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What if No One in the Family Wants the Family Business?

As generations before us, most family business owners have invested considerable time, energy, savings, hopes, and dreams into the longevity of their business. Like many founders, family business owners often establish their business with the long-term intent of positioning the next generation to one day assume leadership. But, what if assumptions are wrong and they simply don’t want the business or they have other career aspirations in mind? Regrettably, it can—and does—happen. In fact, a recent survey indicated that fewer than half (45.5%) of those expecting to retire in five years and fewer than a third (29%) of those expecting to retire in under 11 years have selected a viable successor. (MassMutual, American Family Business Survey, 2007) The time to ask those all-important questions are sooner versus later. A large part of any solid succession plan is knowing who will assume the leadership role once the next generation assumes the reins—even if it means knowing the successor ...

Market Month: February 2019

The Markets (as of market close February 28, 2019) Each of the benchmark indexes listed here posted positive monthly gains, led by the Russell 2000, which lapped the field after gaining over 5.0% for the month. The small-cap index is almost 17.0% ahead of its 2018 closing value. Signs that a trade accord with China may be in the offing helped stimulate investors to trade throughout February. Also, word from the Federal Reserve that it may not raise the target interest rate range as aggressively as proposed last year has had a positive impact on stocks. Corporate earnings season continued on a relatively positive trend, while energy stocks rebounded as oil production was curbed, sending gas prices at the pumps higher. Overall, following the Russell 2000, the Dow posted the next highest monthly gain ahead of the Nasdaq, S&P 500, and the Global Dow. By the close of trading on February 28, the price of crude oil (WTI) was $57.26 per barrel, up from the January 31 price of $53.95 per barrel. The national ...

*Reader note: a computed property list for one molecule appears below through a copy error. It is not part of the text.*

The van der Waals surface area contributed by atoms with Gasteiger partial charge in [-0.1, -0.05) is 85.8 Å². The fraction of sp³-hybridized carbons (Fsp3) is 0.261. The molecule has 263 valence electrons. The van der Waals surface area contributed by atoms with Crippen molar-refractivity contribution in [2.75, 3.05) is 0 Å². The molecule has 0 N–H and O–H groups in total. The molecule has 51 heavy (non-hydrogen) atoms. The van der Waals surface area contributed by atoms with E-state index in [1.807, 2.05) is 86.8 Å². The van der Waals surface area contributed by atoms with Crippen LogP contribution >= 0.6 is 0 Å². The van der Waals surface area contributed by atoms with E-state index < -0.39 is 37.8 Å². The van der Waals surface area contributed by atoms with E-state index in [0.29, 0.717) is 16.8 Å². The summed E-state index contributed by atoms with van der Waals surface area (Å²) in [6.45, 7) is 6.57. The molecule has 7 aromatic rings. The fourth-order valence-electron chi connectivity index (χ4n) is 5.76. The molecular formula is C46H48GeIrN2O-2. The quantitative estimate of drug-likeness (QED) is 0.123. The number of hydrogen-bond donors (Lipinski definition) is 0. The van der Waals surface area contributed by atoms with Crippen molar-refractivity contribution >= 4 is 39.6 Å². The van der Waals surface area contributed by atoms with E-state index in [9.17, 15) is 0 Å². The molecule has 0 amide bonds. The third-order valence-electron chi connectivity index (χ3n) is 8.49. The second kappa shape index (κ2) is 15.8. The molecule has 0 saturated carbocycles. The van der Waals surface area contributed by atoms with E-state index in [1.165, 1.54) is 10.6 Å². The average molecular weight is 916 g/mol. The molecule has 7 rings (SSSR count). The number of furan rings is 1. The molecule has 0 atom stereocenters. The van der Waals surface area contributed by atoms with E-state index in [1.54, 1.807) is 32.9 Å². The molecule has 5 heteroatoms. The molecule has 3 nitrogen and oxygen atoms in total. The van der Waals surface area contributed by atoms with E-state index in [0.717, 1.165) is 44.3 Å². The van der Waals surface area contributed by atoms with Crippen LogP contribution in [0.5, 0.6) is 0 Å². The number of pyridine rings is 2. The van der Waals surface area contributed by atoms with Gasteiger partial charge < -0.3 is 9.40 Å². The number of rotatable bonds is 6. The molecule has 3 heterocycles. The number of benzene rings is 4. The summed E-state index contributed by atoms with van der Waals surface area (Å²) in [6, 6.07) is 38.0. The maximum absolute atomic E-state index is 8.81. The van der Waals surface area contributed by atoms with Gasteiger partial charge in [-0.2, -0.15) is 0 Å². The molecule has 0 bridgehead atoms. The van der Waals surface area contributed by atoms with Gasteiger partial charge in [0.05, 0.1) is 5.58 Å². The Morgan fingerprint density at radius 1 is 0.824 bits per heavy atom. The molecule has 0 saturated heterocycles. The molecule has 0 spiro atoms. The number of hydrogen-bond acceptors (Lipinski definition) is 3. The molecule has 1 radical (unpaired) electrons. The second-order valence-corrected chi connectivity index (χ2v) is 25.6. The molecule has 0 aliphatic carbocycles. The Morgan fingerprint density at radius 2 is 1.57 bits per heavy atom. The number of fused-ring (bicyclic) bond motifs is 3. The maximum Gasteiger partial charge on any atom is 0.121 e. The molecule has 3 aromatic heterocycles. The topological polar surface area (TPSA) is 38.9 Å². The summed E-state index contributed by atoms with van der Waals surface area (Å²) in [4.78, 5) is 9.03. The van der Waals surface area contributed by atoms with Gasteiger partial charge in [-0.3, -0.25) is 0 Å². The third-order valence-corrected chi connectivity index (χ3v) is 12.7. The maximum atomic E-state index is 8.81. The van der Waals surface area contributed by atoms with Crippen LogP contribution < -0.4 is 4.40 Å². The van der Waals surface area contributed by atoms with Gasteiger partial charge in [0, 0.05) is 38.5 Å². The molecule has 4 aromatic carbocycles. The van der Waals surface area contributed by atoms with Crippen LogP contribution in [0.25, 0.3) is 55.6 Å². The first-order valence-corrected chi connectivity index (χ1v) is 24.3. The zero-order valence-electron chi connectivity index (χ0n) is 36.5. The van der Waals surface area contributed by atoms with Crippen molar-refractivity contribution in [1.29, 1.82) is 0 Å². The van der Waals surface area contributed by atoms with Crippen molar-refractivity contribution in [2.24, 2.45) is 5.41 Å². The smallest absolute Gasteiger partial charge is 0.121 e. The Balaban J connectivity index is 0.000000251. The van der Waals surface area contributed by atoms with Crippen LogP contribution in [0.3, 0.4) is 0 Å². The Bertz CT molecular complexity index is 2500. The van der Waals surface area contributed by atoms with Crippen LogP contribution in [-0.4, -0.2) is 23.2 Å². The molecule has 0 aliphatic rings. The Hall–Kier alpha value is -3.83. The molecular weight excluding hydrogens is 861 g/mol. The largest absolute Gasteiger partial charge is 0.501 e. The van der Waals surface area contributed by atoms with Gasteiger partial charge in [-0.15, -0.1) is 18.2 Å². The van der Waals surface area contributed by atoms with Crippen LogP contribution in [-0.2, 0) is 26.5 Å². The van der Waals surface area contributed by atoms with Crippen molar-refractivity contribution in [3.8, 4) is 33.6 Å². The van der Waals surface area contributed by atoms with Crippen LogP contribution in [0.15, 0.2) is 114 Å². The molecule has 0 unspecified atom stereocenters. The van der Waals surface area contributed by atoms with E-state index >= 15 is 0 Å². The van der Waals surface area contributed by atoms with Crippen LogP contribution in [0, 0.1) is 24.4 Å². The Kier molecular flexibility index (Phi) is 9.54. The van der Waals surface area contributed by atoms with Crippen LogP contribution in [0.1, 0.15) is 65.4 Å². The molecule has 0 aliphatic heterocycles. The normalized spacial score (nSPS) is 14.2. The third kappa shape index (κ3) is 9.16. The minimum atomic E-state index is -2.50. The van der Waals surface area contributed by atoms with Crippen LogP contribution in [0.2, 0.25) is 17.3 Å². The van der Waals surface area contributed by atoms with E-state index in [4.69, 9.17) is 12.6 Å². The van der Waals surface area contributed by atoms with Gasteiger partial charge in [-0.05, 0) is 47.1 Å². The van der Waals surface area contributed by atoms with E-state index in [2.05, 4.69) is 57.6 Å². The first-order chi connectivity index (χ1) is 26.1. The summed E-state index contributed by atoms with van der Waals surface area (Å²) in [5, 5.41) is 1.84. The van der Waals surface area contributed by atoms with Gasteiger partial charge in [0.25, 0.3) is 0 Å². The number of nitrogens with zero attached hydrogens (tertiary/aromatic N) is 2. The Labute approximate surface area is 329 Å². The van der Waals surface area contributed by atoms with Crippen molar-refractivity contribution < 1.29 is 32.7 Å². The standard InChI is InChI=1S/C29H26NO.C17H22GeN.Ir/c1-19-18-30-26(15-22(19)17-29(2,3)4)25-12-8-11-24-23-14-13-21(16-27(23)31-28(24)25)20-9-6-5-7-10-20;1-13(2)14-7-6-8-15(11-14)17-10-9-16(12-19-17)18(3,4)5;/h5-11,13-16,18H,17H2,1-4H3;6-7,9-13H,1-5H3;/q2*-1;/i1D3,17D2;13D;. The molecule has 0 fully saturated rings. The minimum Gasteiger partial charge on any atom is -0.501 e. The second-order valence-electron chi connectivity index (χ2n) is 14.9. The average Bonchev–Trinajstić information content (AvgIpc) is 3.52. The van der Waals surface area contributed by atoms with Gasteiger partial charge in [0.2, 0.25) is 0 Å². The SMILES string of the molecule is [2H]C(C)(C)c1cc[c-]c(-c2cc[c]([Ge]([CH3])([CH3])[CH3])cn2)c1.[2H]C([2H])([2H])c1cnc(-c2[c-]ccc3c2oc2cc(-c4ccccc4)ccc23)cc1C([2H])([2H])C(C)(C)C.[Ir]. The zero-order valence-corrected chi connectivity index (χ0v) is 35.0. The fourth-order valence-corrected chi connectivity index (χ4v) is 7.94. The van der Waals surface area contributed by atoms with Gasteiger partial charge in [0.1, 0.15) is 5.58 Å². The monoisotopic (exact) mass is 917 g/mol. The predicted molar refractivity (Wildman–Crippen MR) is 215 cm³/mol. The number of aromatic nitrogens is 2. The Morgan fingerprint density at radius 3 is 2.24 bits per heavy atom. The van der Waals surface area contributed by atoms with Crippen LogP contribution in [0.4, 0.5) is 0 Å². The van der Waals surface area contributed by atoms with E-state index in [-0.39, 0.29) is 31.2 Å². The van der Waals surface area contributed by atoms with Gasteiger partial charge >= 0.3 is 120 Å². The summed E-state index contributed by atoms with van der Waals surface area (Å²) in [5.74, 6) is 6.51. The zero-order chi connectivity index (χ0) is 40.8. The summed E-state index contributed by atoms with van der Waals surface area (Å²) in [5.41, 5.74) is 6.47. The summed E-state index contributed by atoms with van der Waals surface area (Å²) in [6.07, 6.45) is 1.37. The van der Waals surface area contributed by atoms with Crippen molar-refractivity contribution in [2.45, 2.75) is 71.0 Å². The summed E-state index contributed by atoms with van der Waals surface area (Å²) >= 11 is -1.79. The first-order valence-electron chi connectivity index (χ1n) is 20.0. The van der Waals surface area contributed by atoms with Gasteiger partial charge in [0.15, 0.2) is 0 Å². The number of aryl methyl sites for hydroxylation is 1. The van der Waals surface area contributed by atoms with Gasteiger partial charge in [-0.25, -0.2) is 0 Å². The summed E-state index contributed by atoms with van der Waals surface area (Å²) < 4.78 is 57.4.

Brexit Update - February 2019

Summary of Brexit On June 23, 2016, the people of the United Kingdom voted by a margin of 51.9% to 48.1% to leave the European Union (EU), a customs, trade, political, and partial currency bloc comprising 28 countries in Europe. This outcome to the referendum was a surprise, effectively ousting UK Prime Minister David Cameron and briefly disrupting global markets. On March 29, 2017, the new Prime Minister Theresa May triggered Article 50 of the Lisbon Treaty, starting a two-year clock for the UK’s exit from the EU. In the months since, May and her government have been working to negotiate an exit (or “Brexit”, as a conglomeration of British and Exit) that both the UK and EU could abide that would ensure an orderly separation. An issue of particular importance in the Brexit negotiations is how to establish a custom’s border between the UK and EU. While for the most part the English Channel makes such a custom’s border between the two rather natural, the border between No ...

Market Month: January 2019